My dream as a kid was to have my own horse and be able to ride it bareback, jump over ditches and gallop across an open field. Finally after I was grown up I did just that. I love being around horses, even just give them a grooming or a rub behind their ears. I wish I were young enough, skilled and strong enough to do rodeo. Yep, “I want to be a rodeo rider.”
Gigi: I thought it was awesome how in the middle of the book you took an intermission along the Midway Walk for Midway Eats! Last summer driving through New Mexico, my daughter and I followed signs for frybread but didn’t end up finding any. It sounds scrumptious the way you describe it: “crisp, hot frybread, grease still popping, sweet honey oozing.” Do you remember the first time you ever ate frybread?
Nancy: Frybread – plucked hot from the popping oil – is delicious. The first time I tasted it was at a local rodeo. My favorite is frybread served at the Tsegi Canyon Restaurant, half-way between the Grand Canyon and Monument Valley, near Kayenta and Tuba City. Their frybread is crisp and light. Add a big scoop of vanilla ice cream….oh my! Slides right down.
Gigi: Did you interview children and families to learn more about the rodeo tradition? What kind of research did you do for the book?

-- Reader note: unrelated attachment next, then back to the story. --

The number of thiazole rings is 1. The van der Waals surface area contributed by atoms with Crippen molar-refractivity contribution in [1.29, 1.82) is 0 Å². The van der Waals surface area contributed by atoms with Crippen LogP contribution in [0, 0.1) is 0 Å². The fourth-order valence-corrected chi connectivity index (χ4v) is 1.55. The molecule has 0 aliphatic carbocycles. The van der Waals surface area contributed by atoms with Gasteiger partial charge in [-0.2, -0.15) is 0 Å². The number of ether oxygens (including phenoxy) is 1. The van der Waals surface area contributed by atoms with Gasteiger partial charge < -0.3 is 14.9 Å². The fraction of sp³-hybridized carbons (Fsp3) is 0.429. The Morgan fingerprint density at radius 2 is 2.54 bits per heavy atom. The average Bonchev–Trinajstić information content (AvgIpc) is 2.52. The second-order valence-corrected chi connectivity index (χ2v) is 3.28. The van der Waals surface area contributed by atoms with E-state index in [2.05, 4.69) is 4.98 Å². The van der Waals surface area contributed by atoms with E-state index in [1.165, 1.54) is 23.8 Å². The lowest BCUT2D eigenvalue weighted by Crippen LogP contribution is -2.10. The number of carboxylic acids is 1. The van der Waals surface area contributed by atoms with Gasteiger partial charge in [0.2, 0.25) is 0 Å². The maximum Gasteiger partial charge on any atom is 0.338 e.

Nancy: I went to a hundred rodeos. Or more. Just ask my husband. He came to most of them and many of the backyard rodeos were a challenge to find – one has to take a lot of wrong turns on dusty gravel roads. Of course, we also had to sample a lot of fry bread as well as Navajo tacos, mutton stew, and in between, talk with the riders, the stock handlers, the grandmas, grandpas, and rodeo queens and often whomever I was standing next to. Seriously, I interviewed everyone I could who was part of rodeo. I watched competitors get ready and then circled around back to watch the broncos and bulls as they milled around in their corrals. Of course I also researched information available both in books and on the Internet. Sometimes information was hard to get, for example, there are contradictory statistics about Bodacious and just how dangerous a bull he was. For sure, he was one bad bull that hardly any wrangler – even the best – rode to the full eight-second count.